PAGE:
It’s time for the monthly Listener Q&A episode, and with a little luck, I might actually be able to give some good advice this go round.
Though, as per usual, I make no promises…
If you’re new around here, the rules a simple: you ask a question related to running, life, or anything in between.
Pretty straight forward, yes?
This Month’s Qs
Lots of great questions this month, so let’s dive in eh?
I’m unfamiliar with the greatness that is Dave Matthews Band. Where should I start?
I’m just going to go out and say it. This may be the hardest question I’ve ever been asked for a Q&A episode.
Where do I even begin?
You can start with the songs that are the staples:
- Lie In Our Graves
Or you could start with some of my favorites:
- Ants Marching
- Proudest Monkey
Honestly, you can’t go wrong wherever you start.
Want to go full emersion method? Check out Chester Copperpot’s YouTube Channel. Just play the full shows and enjoy.
How does strength training improve running performance? Add on, what exercises give the best bang for the buck for runners that are pressed for time?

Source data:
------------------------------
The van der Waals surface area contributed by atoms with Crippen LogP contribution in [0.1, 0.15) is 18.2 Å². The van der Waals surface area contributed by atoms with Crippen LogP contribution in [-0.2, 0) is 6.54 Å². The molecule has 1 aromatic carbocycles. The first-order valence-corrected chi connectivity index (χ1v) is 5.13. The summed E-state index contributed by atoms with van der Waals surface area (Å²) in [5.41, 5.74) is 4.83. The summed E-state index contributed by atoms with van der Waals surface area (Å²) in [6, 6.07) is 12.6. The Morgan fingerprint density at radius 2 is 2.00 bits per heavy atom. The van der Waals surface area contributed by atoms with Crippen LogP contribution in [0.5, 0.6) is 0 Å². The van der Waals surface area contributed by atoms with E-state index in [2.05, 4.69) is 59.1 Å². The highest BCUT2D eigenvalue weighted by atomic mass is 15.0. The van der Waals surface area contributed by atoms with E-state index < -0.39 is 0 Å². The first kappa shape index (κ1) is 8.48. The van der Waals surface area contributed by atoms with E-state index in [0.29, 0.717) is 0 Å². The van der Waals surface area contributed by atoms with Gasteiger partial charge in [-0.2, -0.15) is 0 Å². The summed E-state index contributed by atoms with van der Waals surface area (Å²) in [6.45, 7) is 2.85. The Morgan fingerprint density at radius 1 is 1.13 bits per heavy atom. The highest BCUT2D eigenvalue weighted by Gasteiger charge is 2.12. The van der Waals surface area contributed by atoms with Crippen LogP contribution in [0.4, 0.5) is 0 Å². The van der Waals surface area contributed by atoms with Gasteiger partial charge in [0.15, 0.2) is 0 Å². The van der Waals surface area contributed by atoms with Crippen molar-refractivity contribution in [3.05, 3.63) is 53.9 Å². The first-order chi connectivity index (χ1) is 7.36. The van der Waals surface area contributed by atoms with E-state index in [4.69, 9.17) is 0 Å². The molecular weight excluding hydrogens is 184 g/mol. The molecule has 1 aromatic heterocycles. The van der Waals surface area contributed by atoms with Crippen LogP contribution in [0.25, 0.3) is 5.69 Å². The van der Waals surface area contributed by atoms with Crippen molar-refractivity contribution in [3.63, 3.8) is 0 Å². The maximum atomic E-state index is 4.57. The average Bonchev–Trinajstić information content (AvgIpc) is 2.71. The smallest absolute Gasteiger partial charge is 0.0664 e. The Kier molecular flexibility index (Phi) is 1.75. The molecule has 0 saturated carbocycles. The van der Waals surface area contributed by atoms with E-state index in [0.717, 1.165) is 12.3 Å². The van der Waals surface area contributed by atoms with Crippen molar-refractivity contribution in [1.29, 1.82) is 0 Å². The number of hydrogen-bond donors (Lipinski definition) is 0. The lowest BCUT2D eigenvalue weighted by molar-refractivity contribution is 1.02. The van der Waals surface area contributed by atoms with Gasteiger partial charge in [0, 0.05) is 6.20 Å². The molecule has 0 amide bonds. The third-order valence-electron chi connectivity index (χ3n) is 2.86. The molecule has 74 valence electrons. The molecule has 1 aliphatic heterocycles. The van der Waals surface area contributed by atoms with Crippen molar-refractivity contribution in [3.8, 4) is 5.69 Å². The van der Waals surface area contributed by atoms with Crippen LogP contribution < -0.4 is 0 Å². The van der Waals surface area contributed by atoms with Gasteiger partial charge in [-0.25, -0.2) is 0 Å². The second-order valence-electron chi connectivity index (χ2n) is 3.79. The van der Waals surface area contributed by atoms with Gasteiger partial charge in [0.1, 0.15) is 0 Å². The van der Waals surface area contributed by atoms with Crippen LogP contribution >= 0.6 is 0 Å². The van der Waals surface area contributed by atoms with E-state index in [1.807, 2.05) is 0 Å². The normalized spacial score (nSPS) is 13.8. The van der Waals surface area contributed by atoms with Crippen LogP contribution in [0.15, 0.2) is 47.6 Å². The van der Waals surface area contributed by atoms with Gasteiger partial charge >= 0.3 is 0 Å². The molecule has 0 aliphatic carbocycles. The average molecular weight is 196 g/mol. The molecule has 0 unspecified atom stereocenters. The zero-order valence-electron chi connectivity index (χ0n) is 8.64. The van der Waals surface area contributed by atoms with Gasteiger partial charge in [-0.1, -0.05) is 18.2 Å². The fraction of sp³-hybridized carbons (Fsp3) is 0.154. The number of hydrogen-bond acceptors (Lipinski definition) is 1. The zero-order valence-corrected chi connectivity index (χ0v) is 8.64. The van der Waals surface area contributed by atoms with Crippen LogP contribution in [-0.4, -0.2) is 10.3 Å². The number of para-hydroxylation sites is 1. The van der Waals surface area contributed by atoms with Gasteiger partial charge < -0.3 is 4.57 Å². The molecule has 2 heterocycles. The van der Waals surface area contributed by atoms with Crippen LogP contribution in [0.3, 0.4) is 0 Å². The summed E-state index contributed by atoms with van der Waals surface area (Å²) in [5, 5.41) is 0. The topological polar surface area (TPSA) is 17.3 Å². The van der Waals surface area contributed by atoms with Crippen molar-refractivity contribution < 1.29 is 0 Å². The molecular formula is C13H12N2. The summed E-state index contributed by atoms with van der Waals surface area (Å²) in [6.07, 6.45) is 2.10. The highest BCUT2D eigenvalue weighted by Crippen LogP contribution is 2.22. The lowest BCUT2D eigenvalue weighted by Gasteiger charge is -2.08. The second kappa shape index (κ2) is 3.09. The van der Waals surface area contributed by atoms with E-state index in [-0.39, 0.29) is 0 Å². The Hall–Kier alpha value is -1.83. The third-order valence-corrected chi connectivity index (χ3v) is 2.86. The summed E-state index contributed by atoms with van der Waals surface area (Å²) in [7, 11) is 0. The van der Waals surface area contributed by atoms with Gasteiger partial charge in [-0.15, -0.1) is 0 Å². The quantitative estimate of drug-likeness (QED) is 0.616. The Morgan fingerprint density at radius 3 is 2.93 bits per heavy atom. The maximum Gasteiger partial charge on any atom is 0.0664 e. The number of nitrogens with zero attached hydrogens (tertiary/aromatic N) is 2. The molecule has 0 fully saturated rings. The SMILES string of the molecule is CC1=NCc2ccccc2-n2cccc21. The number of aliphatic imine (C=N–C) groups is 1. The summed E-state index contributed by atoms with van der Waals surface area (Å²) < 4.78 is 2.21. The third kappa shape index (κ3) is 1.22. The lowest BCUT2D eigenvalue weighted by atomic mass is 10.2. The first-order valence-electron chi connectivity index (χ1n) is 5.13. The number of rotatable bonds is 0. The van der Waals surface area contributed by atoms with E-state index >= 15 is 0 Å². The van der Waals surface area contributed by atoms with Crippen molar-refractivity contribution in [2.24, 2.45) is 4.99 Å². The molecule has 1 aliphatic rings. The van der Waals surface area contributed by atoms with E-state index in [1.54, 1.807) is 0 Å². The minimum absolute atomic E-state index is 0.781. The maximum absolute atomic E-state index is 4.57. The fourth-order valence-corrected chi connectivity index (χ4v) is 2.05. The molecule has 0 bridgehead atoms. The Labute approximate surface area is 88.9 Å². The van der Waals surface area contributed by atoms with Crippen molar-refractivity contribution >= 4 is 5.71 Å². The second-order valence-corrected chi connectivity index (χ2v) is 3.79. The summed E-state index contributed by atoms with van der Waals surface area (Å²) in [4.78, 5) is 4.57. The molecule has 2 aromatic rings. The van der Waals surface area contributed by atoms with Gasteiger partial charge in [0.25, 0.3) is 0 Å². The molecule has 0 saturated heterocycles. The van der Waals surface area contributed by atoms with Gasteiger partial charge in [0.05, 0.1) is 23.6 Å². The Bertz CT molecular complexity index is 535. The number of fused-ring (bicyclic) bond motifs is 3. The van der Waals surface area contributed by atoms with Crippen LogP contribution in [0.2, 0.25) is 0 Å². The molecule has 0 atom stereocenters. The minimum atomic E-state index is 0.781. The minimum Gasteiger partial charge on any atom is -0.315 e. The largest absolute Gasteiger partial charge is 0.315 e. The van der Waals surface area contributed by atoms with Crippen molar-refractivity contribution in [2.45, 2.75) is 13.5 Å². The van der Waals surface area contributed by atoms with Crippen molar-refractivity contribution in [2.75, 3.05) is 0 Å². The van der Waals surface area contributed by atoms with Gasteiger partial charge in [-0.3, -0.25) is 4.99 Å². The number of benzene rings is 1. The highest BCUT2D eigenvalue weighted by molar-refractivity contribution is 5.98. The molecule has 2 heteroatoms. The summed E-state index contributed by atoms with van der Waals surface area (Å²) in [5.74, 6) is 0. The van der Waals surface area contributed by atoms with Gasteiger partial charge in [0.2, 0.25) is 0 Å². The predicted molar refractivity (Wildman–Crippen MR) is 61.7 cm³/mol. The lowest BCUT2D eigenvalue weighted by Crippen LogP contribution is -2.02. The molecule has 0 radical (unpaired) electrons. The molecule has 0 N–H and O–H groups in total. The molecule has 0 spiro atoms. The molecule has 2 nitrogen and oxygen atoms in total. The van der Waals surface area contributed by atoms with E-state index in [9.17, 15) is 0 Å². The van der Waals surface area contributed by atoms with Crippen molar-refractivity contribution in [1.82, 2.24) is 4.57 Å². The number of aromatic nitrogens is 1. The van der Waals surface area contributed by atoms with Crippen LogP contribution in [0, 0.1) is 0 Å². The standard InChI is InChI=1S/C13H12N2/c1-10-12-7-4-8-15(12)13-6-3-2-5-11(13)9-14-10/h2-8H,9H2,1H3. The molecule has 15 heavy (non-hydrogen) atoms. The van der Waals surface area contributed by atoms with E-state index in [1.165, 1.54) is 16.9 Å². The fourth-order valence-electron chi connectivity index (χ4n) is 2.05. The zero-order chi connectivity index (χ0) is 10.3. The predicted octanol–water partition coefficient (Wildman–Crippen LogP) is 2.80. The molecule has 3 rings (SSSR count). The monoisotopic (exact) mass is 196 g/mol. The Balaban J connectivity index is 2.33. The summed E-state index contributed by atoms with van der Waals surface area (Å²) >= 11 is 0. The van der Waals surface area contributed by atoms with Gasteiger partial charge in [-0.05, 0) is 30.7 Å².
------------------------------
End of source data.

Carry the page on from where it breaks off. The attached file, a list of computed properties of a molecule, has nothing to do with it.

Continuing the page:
Strength training helps to build muscular endurance. Core stability. Upper body stability.
It helps prevent injuries by limiting/preventing muscular imbalances that will develop over time.
It helps to improve your form.
It can help you improve your speed if that’s a goal.
There is certainly no shortage of benefits for regular strength training for runners.
As for what exercises will help you get the most of out the time you spend strength training, I’ve found myself drawn to pilates since chatting with Tracy Green a few weeks ago.